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MultiFunding releases its 2010 Main Street Lender Responsibility Index

Findings Demonstrate That Big Banks Are Not Doing Their Fair Share of Lending to Small Business Owners

The banking industry has undergone significant consolidation over the past several years.   As large banks have increased their size and geographic footprint, their share of deposits (all of our money that they hold) has increased as well.  And as a country we rely on these banks to make fair loans to small businesses, in order to create jobs.

In 2010 there were 7,667 bank institutions regulated by the FDIC.  The top 25 of these banks controlled 60.94% of all deposit relationships.  In 2006, the same group of 25 banks controlled 46.5% of all deposits.

As the top banks’ influence has grown, their commitment to small business lending has not kept pace.    In 2010, while the top banks controlled 60.94% of all deposits, they only made 20.36% of all SBA 7A loans.  In 2006, when the top group controlled 46.5% of all deposits, they made 28.93% of all SBA 7A loans.

Top 25 Banks in the United States

The smaller banks held 39.06% of all deposits in 2010 and made 79.64% of all SBA 7A loans.  Meanwhile, the smaller banks controlled 53.5% of deposits in 2006 and made 71.07% of all SBA 7A loans.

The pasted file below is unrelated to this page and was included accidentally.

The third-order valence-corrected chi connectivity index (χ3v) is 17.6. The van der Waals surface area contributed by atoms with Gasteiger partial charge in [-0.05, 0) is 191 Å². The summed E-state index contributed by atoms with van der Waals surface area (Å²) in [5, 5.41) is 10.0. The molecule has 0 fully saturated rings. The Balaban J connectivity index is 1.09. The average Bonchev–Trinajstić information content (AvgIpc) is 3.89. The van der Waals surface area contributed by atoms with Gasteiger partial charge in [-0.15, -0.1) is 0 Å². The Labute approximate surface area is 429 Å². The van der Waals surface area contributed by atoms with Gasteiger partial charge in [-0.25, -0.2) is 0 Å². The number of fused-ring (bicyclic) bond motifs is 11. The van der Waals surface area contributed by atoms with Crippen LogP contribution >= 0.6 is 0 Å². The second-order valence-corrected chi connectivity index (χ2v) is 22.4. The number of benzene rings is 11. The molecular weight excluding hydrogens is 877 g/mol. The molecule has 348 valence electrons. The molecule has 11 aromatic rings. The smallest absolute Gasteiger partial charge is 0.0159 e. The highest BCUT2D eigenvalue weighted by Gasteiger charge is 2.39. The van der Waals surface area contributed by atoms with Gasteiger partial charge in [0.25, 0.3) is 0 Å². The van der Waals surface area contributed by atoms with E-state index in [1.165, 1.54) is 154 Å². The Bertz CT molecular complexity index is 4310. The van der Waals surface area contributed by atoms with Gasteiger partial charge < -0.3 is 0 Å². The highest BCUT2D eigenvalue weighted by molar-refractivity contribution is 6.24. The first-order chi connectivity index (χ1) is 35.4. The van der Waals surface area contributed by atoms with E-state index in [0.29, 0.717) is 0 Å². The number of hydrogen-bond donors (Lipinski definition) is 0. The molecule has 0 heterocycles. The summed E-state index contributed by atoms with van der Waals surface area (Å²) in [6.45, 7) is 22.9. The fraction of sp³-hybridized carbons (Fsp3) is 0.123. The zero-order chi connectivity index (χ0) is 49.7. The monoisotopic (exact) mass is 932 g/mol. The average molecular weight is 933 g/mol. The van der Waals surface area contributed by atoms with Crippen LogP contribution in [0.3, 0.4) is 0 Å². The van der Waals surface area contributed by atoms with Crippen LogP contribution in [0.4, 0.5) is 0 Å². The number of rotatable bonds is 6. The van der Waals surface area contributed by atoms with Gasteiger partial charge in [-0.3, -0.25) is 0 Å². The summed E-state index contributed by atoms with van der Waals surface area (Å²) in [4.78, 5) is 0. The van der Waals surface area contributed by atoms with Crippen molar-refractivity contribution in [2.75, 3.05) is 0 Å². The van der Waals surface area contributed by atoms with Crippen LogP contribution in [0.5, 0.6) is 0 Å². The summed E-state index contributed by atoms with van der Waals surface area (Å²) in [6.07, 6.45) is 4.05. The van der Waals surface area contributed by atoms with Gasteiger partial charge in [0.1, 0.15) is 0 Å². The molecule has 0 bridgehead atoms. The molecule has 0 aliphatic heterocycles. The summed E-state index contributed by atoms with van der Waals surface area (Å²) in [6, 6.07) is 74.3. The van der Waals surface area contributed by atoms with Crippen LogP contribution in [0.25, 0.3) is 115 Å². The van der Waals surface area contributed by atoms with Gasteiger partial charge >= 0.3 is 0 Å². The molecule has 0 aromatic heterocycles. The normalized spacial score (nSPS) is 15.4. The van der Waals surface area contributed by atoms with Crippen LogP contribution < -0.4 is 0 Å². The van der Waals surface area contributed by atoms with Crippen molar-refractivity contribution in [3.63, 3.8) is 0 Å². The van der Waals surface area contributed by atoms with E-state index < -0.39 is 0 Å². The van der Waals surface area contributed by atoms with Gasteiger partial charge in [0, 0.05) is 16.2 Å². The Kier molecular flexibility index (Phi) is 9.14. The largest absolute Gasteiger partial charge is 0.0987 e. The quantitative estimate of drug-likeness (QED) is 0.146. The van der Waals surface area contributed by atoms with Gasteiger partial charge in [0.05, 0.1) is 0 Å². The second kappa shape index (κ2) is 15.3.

All Other Banks in the United States

As the big banks have gotten bigger, their commitment to small business lending has decreased.  However, some of the big banks are committed to lending to small businesses and we’ve ranked the top 25 banks in our index.    Manufacturers and Traders Trust Company is at the top of our list. They controlled .53% of all deposits in 2010 but made .9% of all SBA 7A loans.

In contrast, Citibank and Bank of America, two of the nation’s largest banks, had some of the lowest scores on the Index among the top 25 banks in the country who participate in the SBA 7A program.  These two institutions control 19.4% of all deposits and only approved .61% of all SBA 7A loans in 2010.  Despite ranking at the bottom of the Index, these two institutions ranked in the top two spots on the TARP list, taking over $812 billion in Federal bailout money.

At MultiFunding we believe it’s critical that we find ways to address the disparity in lending between larger and smaller banks in order to maximize access to capital for small business owners.  We believe that many small business owners approach the larger banks first for loans, and get despondent and overwhelmed when they don’t get the answer they are looking for.  This slows down innovation and job creation.

Ranking Bank Name Website % of
% of SBA
7A loans
1 Manufacturers and Traders Trust Company 0.53% 0.90%
2 KeyBank 0.68% 0.88%
3 U.S. Bank 2.24% 2.67%
4 Fifth Third Bank 0.90% 0.79%
5 TD Bank 1.44% 1.09%
6 Wells Fargo Bank 8.97% 6.48%
7 SunTrust Bank 1.33% 0.87%
8 Branch Banking and Trust Company 1.13% 0.58%
9 Regions Bank 1.04% 0.42%
10 JPMorgan Chase Bank 10.80% 4.02%
11 RBS Citizens 0.75% 0.27%
12 PNC Bank 2.03% 0.56%
13 Union Bank 0.64% 0.09%
14 HSBC Bank USA 1.36% 0.11%
15 Citibank 8.40% 0.35%
16 Bank of America 10.99% 0.26%
17 Capital One 1.02% 0.00%
18 The Bank of New York Mellon 1.49% 0.00%
19 State Street Bank and Trust Company 1.10% 0.00%
20 FIA Card Services 1.03% 0.00%
21 ING Bank, fsb 0.82% 0.00%
22 Morgan Stanley Bank 0.60% 0.00%
23 The Northern Trust Company 0.58% 0.00%
24 Charles Schwab Bank 0.54% 0.00%